RIDOT is completely replacing this 85-year-old bridge, which reopened to traffic in January 2023, after being closed since July 2020 because of its poor structural condition. At 167 feet long, this large bridge carries Reservoir Avenue over Amtrak freight rail lines and is a vital link for the Elmwood and Reservoir Avenue neighborhoods, especially for students who walk and bike to Dr. Jorge Alvarez High School.
Providence Station is about to get a long-awaited and well-deserved renovation that will make it once again the vibrant urban transit center it is meant to be. This station services more than two million passengers a year, making it the 11th most utilized station in the country. Providence Station has one of the highest riderships in the Massachusetts Bay Transportation Authority (MBTA) commuter rail system. In addition, freight rail passes through the station by the Providence and Worcester Railroad Company (P&W).
The project includes a wide range of safety improvements for motorists and pedestrians on a portion of Mount Pleasant Avenue in Providence (from Smith Street to Beaufort Street) and at two intersections: North Main Street and Randall Street/Doyle Avenue in Providence and Hartford Avenue at Bishop Hill Road in Johnston.
This project is addressing a number of bridge deficiencies and maintenance issues for five bridges in Providence, including those that carry essential roads connecting neighborhoods and business districts on either side of the I-95 corridor.
We will completely replace the Park Avenue Railroad Bridge, which carries Park Avenue (Route 12) over Amtrak's Northeast Corridor between Elmwood Avenue (Route 1) and Wellington Avenue in Cranston. The bridge has been structurally deficient for many years and dates back to 1906.
We are replacing the Greenville Avenue Bridge, which is actually two spans that carry I-295 over Greenville Avenue at the Exit 10 interchange in Johnston.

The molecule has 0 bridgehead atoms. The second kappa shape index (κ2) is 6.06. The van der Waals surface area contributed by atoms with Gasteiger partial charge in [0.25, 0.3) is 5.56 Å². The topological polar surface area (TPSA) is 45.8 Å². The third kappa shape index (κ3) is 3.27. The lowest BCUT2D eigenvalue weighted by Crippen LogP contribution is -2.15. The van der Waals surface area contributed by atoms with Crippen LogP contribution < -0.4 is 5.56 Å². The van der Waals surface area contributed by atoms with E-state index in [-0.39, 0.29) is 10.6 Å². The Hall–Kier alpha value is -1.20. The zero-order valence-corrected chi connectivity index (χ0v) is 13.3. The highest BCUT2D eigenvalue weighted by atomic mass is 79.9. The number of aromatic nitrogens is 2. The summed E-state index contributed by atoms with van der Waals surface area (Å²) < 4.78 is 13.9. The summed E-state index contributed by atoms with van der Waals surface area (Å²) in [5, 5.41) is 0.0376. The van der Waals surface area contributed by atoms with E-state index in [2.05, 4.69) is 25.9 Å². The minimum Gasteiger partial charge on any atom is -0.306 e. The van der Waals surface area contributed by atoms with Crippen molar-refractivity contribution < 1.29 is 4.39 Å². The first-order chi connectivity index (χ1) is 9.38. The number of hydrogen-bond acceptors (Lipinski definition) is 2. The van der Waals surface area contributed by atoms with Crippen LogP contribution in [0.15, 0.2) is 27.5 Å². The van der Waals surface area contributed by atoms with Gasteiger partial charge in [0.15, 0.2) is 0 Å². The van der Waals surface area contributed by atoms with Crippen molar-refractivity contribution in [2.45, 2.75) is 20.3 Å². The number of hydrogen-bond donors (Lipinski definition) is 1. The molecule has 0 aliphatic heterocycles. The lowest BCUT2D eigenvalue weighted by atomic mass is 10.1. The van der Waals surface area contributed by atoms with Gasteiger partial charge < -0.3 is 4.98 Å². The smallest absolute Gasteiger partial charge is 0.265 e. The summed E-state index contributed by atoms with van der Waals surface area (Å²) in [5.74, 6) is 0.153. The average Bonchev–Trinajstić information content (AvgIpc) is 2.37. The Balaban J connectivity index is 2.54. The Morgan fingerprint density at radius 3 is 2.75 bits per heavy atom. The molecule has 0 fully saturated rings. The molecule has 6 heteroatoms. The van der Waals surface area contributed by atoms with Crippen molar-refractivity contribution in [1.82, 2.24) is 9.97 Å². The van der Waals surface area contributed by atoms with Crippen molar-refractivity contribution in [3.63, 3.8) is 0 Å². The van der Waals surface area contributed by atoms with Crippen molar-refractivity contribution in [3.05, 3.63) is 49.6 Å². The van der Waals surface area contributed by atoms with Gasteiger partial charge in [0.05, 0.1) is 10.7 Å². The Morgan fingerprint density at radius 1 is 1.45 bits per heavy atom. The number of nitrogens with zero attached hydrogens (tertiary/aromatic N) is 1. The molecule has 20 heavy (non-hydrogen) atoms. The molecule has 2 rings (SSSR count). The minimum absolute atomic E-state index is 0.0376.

To minimize the effect on highway traffic, we built a temporary bridge in between the two bridges and will shift traffic onto it as needed. In 2020 we demolished and replaced the southbound bridge. In 2021, we will replace the northbound bridge.
RIDOT rehabilitated four bridges that carry I-295 at its interchange with Routes 6 and 6A in Johnston (Exit 9). They carry an average of 76,000 vehicles per day on both through lanes and service roads at this interchange. Also as part of this project, RIDOT decommissioned two bridges built to accommodate an expansion of the interchange that was never built. This eliminates future maintenance costs. These bridges were nearly 50 years old, and the superstructures were at the end of their service lives.
RIDOT replaced the deck of the Oxford Street Bridge, which carries I-95 over Oxford Street between Exit 18 (Thurbers Avenue) and the I-195 interchange. As part of this $10.8 million project, we implemented a series of temporary traffic patterns with lane splits so all areas of the bridge deck could be replaced.
The Providence Pedestrian Bridge spans the Providence River. The project included the construction of waterfront park improvements along the east and west side of the river. Site work included construction of concrete walkways, stone dust walkways, pre-cast concrete modular block and cast-in-place retaining walls, site lighting/electrical, landscaping and some site furnishings.
* All construction projects are subject to changes in schedule and scope depending on needs, circumstances, findings, and weather.